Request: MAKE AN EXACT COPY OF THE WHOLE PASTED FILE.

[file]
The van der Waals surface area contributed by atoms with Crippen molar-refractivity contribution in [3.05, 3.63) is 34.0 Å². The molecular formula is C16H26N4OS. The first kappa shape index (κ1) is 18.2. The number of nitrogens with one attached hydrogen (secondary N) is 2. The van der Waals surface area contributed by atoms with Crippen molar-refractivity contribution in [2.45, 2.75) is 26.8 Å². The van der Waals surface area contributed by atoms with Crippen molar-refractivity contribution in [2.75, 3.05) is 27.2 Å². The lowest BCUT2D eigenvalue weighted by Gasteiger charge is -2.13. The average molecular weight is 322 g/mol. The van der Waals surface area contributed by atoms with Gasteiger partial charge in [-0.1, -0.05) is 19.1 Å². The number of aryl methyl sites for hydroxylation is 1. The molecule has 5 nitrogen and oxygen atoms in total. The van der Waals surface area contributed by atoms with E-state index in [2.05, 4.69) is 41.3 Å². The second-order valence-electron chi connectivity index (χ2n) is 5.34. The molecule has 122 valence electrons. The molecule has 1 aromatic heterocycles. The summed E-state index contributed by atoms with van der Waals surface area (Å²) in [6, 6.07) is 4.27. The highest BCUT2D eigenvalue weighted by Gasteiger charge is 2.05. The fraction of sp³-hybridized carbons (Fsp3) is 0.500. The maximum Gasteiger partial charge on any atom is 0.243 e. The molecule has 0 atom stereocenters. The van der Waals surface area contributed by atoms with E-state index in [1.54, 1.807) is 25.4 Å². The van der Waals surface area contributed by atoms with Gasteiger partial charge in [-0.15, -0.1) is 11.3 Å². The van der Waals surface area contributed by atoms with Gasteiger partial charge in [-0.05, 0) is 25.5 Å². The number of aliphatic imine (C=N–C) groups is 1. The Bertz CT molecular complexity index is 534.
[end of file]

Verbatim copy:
The van der Waals surface area contributed by atoms with Crippen molar-refractivity contribution in [3.05, 3.63) is 34.0 Å². The molecular formula is C16H26N4OS. The first kappa shape index (κ1) is 18.2. The number of nitrogens with one attached hydrogen (secondary N) is 2. The van der Waals surface area contributed by atoms with Crippen molar-refractivity contribution in [2.45, 2.75) is 26.8 Å². The van der Waals surface area contributed by atoms with Crippen molar-refractivity contribution in [2.75, 3.05) is 27.2 Å². The lowest BCUT2D eigenvalue weighted by Gasteiger charge is -2.13. The average molecular weight is 322 g/mol. The van der Waals surface area contributed by atoms with Gasteiger partial charge in [-0.1, -0.05) is 19.1 Å². The number of aryl methyl sites for hydroxylation is 1. The molecule has 5 nitrogen and oxygen atoms in total. The van der Waals surface area contributed by atoms with E-state index in [2.05, 4.69) is 41.3 Å². The second-order valence-electron chi connectivity index (χ2n) is 5.34. The molecule has 122 valence electrons. The molecule has 1 aromatic heterocycles. The summed E-state index contributed by atoms with van der Waals surface area (Å²) in [6, 6.07) is 4.27. The highest BCUT2D eigenvalue weighted by Gasteiger charge is 2.05. The fraction of sp³-hybridized carbons (Fsp3) is 0.500. The maximum Gasteiger partial charge on any atom is 0.243 e. The molecule has 0 atom stereocenters. The van der Waals surface area contributed by atoms with E-state index in [1.54, 1.807) is 25.4 Å². The van der Waals surface area contributed by atoms with Gasteiger partial charge in [-0.15, -0.1) is 11.3 Å². The van der Waals surface area contributed by atoms with Gasteiger partial charge in [-0.05, 0) is 25.5 Å². The number of aliphatic imine (C=N–C) groups is 1. The Bertz CT molecular complexity index is 534.